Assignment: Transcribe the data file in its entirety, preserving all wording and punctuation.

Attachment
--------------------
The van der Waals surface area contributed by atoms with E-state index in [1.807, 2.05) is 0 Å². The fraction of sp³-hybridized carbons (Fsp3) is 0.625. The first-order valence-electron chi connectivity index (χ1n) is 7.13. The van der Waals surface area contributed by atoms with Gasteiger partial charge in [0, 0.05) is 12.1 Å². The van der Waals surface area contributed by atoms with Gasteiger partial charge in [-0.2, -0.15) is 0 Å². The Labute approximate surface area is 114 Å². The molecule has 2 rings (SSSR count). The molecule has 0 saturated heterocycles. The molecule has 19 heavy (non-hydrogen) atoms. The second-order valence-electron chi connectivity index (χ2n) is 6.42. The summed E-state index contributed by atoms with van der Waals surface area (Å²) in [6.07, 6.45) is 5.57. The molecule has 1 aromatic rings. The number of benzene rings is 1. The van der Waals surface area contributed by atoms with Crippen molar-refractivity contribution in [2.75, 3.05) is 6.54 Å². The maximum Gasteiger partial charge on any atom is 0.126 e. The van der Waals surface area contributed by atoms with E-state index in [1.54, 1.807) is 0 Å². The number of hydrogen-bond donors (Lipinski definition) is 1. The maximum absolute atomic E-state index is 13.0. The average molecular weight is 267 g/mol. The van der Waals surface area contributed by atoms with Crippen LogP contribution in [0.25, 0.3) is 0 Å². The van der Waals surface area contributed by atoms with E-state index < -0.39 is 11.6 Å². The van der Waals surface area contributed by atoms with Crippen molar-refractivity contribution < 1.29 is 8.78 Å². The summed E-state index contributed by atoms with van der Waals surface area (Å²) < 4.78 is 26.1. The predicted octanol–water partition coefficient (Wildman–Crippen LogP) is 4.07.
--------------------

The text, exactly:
The van der Waals surface area contributed by atoms with E-state index in [1.807, 2.05) is 0 Å². The fraction of sp³-hybridized carbons (Fsp3) is 0.625. The first-order valence-electron chi connectivity index (χ1n) is 7.13. The van der Waals surface area contributed by atoms with Gasteiger partial charge in [0, 0.05) is 12.1 Å². The van der Waals surface area contributed by atoms with Gasteiger partial charge in [-0.2, -0.15) is 0 Å². The Labute approximate surface area is 114 Å². The molecule has 2 rings (SSSR count). The molecule has 0 saturated heterocycles. The molecule has 19 heavy (non-hydrogen) atoms. The second-order valence-electron chi connectivity index (χ2n) is 6.42. The summed E-state index contributed by atoms with van der Waals surface area (Å²) in [6.07, 6.45) is 5.57. The molecule has 1 aromatic rings. The number of benzene rings is 1. The van der Waals surface area contributed by atoms with Crippen molar-refractivity contribution in [2.75, 3.05) is 6.54 Å². The maximum Gasteiger partial charge on any atom is 0.126 e. The van der Waals surface area contributed by atoms with E-state index in [1.54, 1.807) is 0 Å². The number of hydrogen-bond donors (Lipinski definition) is 1. The maximum absolute atomic E-state index is 13.0. The average molecular weight is 267 g/mol. The van der Waals surface area contributed by atoms with Crippen LogP contribution in [0.25, 0.3) is 0 Å². The van der Waals surface area contributed by atoms with E-state index < -0.39 is 11.6 Å². The van der Waals surface area contributed by atoms with Crippen molar-refractivity contribution < 1.29 is 8.78 Å². The summed E-state index contributed by atoms with van der Waals surface area (Å²) < 4.78 is 26.1. The predicted octanol–water partition coefficient (Wildman–Crippen LogP) is 4.07.